Corporate contagion: How the private sector is capturing the UN Food, Biodiversity and Climate Summits
Three big United Nations summits are coming up on food, biodiversity and the climate, and the private sector is poised to have a major influence at all of them, making 2021 a key year for the corporate takeover of multilateral processes. With civil society participation in these summits limited by the COVID-19 pandemic, several extremely harmful policy outcomes are being cooked up. If corporations have their way, these summits will protect business interests over urgent and effective action on food sovereignty, protecting biodiversity and tackling the climate emergency.
Corporate contagion: How the private sector is capturing the UN Food, Biodiversity and Climate Summits
2021: a key year for the corporate capture of UN processes
Despite the fact that most countries are still suffering from the impacts of the Covid-19 pandemic, a number of major UN Summits are planned for the final months of 2021.
In September or October, the Food Systems Summit will take place ahead of the UN General Assembly in New York; in October, a Conference of the Parties of the Convention on Biodiversity (CBD COP15) is scheduled to happen in Kunming, China; and in November, the UN Framework Convention on Climate Change is planning to hold its 26th Conference of the Parties (UNFCCC COP26) in Glasgow, Scotland.
While the most equitable approach would be to postpone these events until they can safely be held in person, they will likely take place in a so-called hybrid format where some people including those who have been vaccinated can attend in person while others will be invited to participate virtually. This raises serious equity concerns, given that significant travel restrictions will still be in place and vaccination rates are far higher in the Global North than the Global South. On top of this, the participation of critical civil society voices in hybrid UN meetings that have already taken place has been very limited.
In terms of substance, the Food, Biodiversity and Climate Summits are closely linked. Unsustainable food production systems are the main cause of the destruction of forests and other ecosystems worldwide, and a significant source of greenhouse gas emissions. Industrial livestock and feedstock production is one of the main culprits: it is the primary cause of deforestation in South America, which has the highest deforestation rate of any continent, and unless the current rise in meat and dairy consumption is halted, livestock farming will be responsible for more than half of all greenhouse gas emissions by 2050.
At the same time, biodiversity loss and climate change are significant threats to food production and food sovereignty around the world. Agroecological and other more sustainable food systems that many Indigenous Peoples, peasant farmers and women depend on are most at risk, which is compounded by the fact that the expansion of industrial agriculture often happens at the expense of small-scale and traditional practices. A shift towards sustainable food systems and away from industrial agriculture is therefore key to halting climate change and biodiversity loss and sustaining the livelihoods of marginalized groups.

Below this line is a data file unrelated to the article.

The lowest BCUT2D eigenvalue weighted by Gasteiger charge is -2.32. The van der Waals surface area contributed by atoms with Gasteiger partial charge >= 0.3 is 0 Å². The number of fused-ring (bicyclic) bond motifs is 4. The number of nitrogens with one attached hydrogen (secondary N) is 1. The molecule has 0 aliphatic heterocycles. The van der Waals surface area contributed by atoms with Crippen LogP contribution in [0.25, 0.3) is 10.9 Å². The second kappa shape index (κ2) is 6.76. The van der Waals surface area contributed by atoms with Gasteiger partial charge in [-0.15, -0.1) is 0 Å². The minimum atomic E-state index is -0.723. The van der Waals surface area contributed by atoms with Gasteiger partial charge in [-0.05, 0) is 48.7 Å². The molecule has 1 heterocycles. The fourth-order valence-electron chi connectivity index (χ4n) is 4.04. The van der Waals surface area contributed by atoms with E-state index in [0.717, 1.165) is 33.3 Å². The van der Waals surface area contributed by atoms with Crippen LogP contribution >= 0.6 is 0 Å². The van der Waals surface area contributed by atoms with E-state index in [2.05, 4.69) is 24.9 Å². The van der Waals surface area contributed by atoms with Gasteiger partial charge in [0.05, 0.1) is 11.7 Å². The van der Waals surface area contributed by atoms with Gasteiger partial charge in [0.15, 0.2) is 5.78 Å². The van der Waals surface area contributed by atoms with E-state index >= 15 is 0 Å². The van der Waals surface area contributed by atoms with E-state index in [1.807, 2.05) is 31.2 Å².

While many heads of state have confirmed the need for strong action to promote sustainable food systems and halt climate change and biodiversity loss, in practice, unsustainable livestock farming and other forms of industrial food production are still heavily incentivized by governments. Annually, 4 to 6 trillion US dollars is spent on agroindustrial subsidies and other perverse incentives that cause biodiversity loss. Existing multilateral agreements to eliminate, phase out or reform these perverse incentives, such as the CBD’s Aichi Target 3, have not been complied with.
As shown by recent analysis carried out by GFC member groups and allies in nine different countries, the main reason these perverse incentives endure is that the very corporations benefiting from them often have a disproportionate influence over national and international policy-making. A growing number of public-private partnerships and initiatives promoting blended finance, like the recently announced Mobilising Finance for Forests Programme, make public institutions even more dependent on corporate funding. As a result, corporations have more influence over the decisions that these institutions make.
It is therefore vital to understand how the capture of UN processes is directly influencing their outcomes, leading to policy decisions that focus on protecting private interests rather than urgent and effective action to defend food sovereignty, protect biodiversity and tackle the climate emergency.
The 2021 Food Systems Summit (FSS) is a strategic partnership between the UN and the World Economic Forum (WEF), which promotes the interests of the world’s largest corporations, and it is proving to be highly controversial.